Can Indoor Cats Get Ear Mites?

Of all the parasites that can get to your cat, ear mites are often forgotten about. Indoor cats can get ear mites, but it is very rare. Ear mites are normally transmitted directly between animals so your cat is naturally protected if it is permanently kept indoors.  

However, there are other ways that your cat can get ear mites. Ear mites can live on surfaces for a number of days which means that you have a chance to bring ear mites into the house from the outside. This means that it is normally highly unlikely that your indoor cat will ever get ear mites but its not impossible. Treating your cat for ear mites quickly is important for their health. If left untreated, ear mites can cause permanent hearing loss for your cat. The internet seems a bit divided on how likely indoor only cats are to get ear mites so we have done our own summary of what research actually says can happen.

How can indoor cats get ear mites?

If you have another pet that interacts with pets outside of the household, they are the most likely cause of your indoor cat getting ear mites and they are likely to have ear mites too. Dogs can get ear mites when they interact with other dogs during walks. Ear mite eggs can take four days to hatch so there may be some time between an interaction with an infected animal and you noticing that your cat is infested.

There is a lot of contradicting advice online on whether ear mites can survive on surfaces outside of a host. Research has shown that they can survive on surfaces for a number of days. A 2004 study of ear mites affecting cats recorded ear mites living up to 12 days outside of a host in the right conditions. Ear mites don’t need to feed during this time, but higher temperatures cause them to die quicker. The same study also showed that a sample of ear mites lived for just five days at a temperature above 65 degrees Fahrenheit.

This means that you can pick up ear mites on your clothes and skin from other animals outside. Stray cats, dogs, and livestock are potential culprits for this. These mites can then spread through your house when you come home and then find their way into your indoor cat. Unlike fleas, ear mites can’t jump and rely on crawling to get about. This means that it is much more difficult for them to move from surface to surface which makes transferring ear mites more difficult.

How can I tell if my cat has ear mites?

Individual ear mites are just about the smallest thing you can see with a naked eye. They will appear as tiny white specs on the inside of your cat’s ear canal. They stay deeper in the ear for protection and to feed off the oils that are produced. It is normally easier to identify ear mites by the symptoms that they cause.

If your cat has suddenly started constantly scratching their ears and shaking their head, there is a large chance that they have ear mites. You can further confirm ear mites by gently holding their head to look inside of the ear. Signs of an ear mite infestation include swelling, increased wax production, and black discharge. Contact your vet for so they can advise you on the best treatment suitable for your cat. This will most likely be a type of solution that you will need to apply to the inside of your cat’s ear for a couple of days. If something seems wrong with your cat’s ears but you aren’t sure what is happening, you should book an appointment with your vet. Problems with your cat’s ears can lead to hearing loss which can be very stressful for your cat to live with.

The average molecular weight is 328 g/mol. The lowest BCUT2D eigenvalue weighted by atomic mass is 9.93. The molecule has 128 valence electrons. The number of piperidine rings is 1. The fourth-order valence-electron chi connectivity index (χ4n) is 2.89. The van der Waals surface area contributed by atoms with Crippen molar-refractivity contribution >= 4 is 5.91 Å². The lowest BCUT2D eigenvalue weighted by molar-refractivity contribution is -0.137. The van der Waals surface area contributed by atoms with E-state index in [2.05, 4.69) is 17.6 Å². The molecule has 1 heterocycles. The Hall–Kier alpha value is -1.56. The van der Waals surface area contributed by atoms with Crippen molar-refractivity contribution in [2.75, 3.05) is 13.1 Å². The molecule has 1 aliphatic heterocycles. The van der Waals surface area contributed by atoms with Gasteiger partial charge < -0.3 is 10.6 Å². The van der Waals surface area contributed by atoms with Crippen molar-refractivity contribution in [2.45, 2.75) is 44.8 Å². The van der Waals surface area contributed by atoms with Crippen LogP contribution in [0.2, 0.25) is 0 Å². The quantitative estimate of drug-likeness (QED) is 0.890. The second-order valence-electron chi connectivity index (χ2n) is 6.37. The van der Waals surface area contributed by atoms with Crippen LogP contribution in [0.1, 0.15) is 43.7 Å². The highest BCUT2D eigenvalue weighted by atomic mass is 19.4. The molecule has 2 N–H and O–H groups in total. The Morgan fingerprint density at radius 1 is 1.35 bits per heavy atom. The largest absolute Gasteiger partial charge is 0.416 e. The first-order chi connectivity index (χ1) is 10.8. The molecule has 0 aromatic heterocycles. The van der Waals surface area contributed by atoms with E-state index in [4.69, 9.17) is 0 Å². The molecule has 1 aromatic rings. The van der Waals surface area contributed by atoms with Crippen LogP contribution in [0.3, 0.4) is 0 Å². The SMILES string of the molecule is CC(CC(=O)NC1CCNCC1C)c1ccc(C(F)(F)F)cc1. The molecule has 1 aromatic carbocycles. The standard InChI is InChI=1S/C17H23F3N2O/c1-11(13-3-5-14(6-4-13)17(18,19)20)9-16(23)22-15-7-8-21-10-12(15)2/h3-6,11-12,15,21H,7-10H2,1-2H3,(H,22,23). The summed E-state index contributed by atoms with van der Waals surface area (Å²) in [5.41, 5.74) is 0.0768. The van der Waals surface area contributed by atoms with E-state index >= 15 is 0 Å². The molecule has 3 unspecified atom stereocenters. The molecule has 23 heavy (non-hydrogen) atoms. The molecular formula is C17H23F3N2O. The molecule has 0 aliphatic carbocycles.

Do I need to clean my house if my pets have ear mites?

As we’ve covered, ear mites can live up to 12 days on surfaces outside of an animal. We’ve also covered that ear mites can’t jump like fleas but instead they rely on crawling to move around. Because of this, we would recommend cleaning commonly used items in your house and especially anything that you or your cat put your heads near. The mites will eventually die by themselves in your home without a host. But during this time they have a chance to get back into your cat’s or even your ear.

Ear mites and their eggs can be killed by washing fabrics on your laundry machine’s hottest setting with normal cleaning products. Wash any fabrics like pillows, blankets, and bedding that you and your cat use. If a cat bed or cat tree can’t be washed, you could isolate it in a room for two weeks. The paper we mentioned earlier that when given the best possible conditions, ear mites only lived for 12 days in the wild without a host. Colder temperatures caused mites to die quicker so a garage or garden could make for good storage locations. We would probably also put any recently worn clothes into the wash too to be safe. To be hygienic, you can also wipe down any surfaces that your cat lay’s their head near with a household cleaning spray and warm wash cloth or disposable towel.

Conclusion

Indoor cats can get ear mites, but it is rarer than other parasites and normally happens through animal-to-animal transmission. There is a small chance that a human in the house brought ear mites back on their clothing or skin after closely interacting with an ear mite infested animal outside. These ear mites can then crawl from the surface that they are on and find their way into your cat’s ears where they will multiply and become a problem.

Cats with ear mites may show signs of discomfort in their ears by shaking and scratching their head. You can check the inside of their ears for a sign of ear mites or related symptoms. This includes swelling, oiliness, and black discharge. If your cat does have ear mites, speak to your vet for treatment and you can take the precaution of cleaning your house to prevent another outbreak.